Part 6 of 6 in the series Concise Theology:
- Thanks: Spiritual Maturity
- Wise Risk: Faith
- He’s Worth It: Worship
- Open to God: Holiness
- Make Us Like Jesus: Discipleship
- God Loves Us Like Jesus: The Gospel
In the research behind Cultivating Christian Character, Michael Zigarelli identifies gratitude as the “master virtue” which enables all the fruits of the spirit. In particular, what Ann Voskamp in One Thousand Gifts calls the “hard eucharist” — the ability to thank God for everything, even suffering and tragedy –appears essential to consistently responding with Christ-like character.
I would go so far as to say the single best measure of our spiritual maturity is the breadth and depth of circumstances we can respond to with “thanks.” In my messy, stumbling attempts to grow in wisdom over the decades, the one monotonic increase I have observed is how God demonstrates His redemptive presence over more and more of my past, including areas that once were only sources of bitterness and regret. Even secular scientists have also stumbled onto the power of gratitude as the most reliable source of happiness!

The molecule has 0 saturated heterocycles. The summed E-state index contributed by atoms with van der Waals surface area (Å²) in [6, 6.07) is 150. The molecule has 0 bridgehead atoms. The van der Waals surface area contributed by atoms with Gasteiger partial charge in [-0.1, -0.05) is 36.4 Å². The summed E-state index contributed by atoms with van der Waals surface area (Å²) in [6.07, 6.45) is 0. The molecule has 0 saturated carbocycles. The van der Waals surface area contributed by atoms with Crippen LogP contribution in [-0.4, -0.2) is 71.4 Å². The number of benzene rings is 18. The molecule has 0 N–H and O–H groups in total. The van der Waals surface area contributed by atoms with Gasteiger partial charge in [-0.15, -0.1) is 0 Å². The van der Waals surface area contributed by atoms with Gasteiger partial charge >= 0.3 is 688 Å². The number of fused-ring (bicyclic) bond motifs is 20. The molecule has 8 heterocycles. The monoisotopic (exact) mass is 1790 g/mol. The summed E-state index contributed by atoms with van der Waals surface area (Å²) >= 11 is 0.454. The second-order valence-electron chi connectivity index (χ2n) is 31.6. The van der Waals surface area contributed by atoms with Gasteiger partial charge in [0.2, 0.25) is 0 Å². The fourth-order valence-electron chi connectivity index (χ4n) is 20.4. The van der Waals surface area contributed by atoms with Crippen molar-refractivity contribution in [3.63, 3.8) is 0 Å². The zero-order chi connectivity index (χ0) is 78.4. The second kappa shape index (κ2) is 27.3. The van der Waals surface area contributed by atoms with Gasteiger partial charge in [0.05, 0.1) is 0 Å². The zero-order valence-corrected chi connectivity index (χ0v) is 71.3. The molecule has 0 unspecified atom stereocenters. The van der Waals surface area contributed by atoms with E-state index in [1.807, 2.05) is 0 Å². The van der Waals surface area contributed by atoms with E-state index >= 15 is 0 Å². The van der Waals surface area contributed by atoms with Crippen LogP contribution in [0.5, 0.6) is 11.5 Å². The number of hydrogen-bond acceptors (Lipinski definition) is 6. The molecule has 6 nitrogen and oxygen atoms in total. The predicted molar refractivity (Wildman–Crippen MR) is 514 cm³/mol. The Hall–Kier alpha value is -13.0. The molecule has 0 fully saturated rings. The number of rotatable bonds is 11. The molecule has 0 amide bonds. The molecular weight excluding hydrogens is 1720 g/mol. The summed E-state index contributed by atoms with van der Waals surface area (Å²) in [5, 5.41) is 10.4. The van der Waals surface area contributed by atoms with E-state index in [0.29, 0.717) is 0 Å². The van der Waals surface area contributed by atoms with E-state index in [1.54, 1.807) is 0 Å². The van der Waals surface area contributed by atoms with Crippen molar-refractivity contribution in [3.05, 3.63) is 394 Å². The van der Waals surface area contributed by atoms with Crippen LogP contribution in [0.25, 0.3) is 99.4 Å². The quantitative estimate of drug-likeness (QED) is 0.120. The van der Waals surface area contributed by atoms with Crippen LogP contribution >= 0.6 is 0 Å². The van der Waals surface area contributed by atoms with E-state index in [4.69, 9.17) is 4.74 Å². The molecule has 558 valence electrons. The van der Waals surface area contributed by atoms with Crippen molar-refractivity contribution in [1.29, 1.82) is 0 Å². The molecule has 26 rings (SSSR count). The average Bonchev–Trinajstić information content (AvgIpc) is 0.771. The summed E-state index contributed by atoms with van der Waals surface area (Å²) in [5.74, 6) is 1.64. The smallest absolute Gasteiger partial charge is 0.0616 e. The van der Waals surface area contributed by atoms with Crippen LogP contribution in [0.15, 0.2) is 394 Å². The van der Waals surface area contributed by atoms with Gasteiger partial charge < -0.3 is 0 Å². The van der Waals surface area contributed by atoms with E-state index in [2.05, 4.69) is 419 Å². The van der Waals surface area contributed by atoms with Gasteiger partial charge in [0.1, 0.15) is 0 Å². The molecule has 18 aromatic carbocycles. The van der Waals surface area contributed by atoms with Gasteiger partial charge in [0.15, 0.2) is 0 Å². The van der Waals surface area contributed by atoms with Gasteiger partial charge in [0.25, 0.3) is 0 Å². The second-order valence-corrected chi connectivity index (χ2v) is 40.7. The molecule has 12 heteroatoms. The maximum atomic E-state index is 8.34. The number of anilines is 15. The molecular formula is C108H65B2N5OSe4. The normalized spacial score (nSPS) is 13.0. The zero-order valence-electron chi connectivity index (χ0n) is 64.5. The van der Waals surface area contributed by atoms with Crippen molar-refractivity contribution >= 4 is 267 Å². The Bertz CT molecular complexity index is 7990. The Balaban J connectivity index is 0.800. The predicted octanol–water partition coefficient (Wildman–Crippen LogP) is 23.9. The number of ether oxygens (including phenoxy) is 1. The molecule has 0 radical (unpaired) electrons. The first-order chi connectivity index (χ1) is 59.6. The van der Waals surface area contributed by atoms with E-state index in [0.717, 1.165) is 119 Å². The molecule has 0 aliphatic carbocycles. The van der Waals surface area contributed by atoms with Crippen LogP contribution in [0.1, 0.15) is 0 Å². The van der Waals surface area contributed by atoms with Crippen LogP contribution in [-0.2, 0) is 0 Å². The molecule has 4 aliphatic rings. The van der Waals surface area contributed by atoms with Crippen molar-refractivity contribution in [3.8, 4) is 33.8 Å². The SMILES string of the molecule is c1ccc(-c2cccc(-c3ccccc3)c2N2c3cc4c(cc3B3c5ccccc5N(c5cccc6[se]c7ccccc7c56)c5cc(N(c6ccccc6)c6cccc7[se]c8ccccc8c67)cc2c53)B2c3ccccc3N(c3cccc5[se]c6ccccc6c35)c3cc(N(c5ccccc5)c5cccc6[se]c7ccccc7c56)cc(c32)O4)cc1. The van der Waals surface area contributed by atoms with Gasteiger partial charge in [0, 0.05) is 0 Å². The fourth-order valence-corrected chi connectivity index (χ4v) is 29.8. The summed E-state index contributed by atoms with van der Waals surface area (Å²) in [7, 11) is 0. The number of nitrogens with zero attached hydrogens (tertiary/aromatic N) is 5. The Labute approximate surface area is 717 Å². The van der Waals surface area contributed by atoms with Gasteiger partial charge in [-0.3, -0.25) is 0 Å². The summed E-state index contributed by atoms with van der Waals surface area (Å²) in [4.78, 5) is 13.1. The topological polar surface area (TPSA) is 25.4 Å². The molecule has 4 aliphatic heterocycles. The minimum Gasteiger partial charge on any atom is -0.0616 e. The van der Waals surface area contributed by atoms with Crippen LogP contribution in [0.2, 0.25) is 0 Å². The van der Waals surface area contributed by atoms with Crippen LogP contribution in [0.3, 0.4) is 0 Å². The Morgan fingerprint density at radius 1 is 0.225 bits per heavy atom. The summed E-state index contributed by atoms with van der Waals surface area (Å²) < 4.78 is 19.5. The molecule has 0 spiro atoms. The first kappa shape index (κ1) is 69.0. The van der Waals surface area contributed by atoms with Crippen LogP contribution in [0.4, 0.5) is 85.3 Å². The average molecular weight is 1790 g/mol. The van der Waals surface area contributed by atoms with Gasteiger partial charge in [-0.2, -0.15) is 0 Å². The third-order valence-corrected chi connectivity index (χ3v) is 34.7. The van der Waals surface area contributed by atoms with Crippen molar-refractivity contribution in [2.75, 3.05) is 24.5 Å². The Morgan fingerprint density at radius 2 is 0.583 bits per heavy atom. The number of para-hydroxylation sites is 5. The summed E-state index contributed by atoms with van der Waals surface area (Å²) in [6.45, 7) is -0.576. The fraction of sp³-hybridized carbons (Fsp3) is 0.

Too often, I fear our theological education creates a tendency towards fear and division, as we bemoan how our opponents on the right or left have corrupted the gospel; and worse, are winning the war of ideas! What if we instead rejoiced like Paul does, giving thanks for everyone who is doing their best to preach the gospel, however imperfectly they understand it? What if we also gave thanks for our political opponents, whose critiques help us to refine and clarify our own beliefs?
Such generosity would not only be good for our soul, but far more winsome to a watching world than hard-nosed criticism that smacks of self-righteousness.
So if you find this audacious exercise into rethinking the gospel helpful, give thanks! On the other hand, if you find it lacking, I give thanks in advance fof your thoughtful criticism.
October 2, 2016
Santa Clara, CA